The culture of chanoyu is unique to Japan. For a while, after the custom of drinking tea had been transmitted to Japan, people just enjoyed the taste of the tea, but in due time utensils for drinking tea, the way of preparing tea and a place for drinking it were specially created and this was the prototype of today's chanoyu. As for the thinking behind chanoyu, the medieval aesthetic of wabi (taste for the simple and quiet) produced wabi-style tea.
Chanoyu is said to be a traditional culture, but at the time that it appeared it was something completely new that could even be called revolutionary. For example, the chashitsu (tea room), a type of architecture which had not previously existed in Japan, was created, as well as the chawan (tea bowl), kama (kettle) and hanaire (flower container). These were specially for chanoyu, which makes one wonder at the originality of chajin (tea devotees) in the early years. The tradition of chanoyu was transmitted through the Edo Period by families of tea devotees, but within this tradition new utensils and temae (tea procedures) and new ways of thinking about chanoyu were developed, according to the demands of the age. This has continued until the present day.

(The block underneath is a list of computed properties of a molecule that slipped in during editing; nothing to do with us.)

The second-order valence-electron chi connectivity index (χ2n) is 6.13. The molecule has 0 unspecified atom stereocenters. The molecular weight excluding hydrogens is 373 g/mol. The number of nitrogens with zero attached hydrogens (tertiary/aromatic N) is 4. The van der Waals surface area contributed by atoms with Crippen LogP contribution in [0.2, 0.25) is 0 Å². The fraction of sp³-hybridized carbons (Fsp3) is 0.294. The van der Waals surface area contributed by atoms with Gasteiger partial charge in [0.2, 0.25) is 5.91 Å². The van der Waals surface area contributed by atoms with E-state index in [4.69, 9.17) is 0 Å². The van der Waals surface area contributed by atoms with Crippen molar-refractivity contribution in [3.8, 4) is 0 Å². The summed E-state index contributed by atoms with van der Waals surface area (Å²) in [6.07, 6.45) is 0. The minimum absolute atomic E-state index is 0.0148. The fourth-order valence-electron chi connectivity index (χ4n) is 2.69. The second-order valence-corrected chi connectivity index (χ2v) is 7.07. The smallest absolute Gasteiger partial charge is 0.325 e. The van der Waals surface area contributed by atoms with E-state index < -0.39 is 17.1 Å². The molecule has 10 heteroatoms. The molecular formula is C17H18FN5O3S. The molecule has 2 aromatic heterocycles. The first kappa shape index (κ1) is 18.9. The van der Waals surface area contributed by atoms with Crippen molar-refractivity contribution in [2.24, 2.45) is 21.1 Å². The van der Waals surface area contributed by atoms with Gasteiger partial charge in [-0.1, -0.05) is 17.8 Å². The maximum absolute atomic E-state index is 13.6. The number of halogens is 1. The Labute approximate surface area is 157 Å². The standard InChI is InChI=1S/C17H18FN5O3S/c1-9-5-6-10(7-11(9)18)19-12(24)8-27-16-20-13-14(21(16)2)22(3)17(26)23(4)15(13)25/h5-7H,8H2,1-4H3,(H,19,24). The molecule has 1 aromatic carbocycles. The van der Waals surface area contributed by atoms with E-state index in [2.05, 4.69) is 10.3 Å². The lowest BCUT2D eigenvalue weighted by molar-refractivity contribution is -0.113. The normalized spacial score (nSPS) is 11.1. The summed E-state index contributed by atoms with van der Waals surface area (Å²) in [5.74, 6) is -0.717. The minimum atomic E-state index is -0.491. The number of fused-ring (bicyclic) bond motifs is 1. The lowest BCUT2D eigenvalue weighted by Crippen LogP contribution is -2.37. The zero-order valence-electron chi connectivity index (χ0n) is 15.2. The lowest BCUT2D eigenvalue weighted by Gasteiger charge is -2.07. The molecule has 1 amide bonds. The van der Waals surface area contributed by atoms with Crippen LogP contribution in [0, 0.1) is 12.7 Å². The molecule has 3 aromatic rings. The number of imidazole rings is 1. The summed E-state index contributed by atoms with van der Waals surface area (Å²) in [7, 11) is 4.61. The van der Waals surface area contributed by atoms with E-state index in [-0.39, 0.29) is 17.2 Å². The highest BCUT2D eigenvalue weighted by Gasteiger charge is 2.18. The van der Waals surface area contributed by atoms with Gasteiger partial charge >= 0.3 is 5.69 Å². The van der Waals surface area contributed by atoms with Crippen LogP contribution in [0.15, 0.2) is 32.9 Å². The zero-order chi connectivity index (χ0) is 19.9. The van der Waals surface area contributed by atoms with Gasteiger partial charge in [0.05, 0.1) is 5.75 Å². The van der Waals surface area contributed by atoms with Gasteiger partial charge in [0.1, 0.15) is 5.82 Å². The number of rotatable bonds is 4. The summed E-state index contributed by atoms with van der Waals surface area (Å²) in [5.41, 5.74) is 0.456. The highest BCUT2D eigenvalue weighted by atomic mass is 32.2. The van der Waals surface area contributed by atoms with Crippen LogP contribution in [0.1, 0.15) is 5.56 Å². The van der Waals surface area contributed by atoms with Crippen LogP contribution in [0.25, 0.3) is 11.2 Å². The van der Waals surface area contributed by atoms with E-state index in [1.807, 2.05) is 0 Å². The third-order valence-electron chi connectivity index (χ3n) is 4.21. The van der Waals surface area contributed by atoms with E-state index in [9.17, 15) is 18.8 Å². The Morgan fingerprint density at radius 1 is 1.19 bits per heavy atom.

The length of time that one practices, whether five years or ten years, is not the only thing that matters. There are actually six hundred years of chanoyu history as a background from which practice has emerged.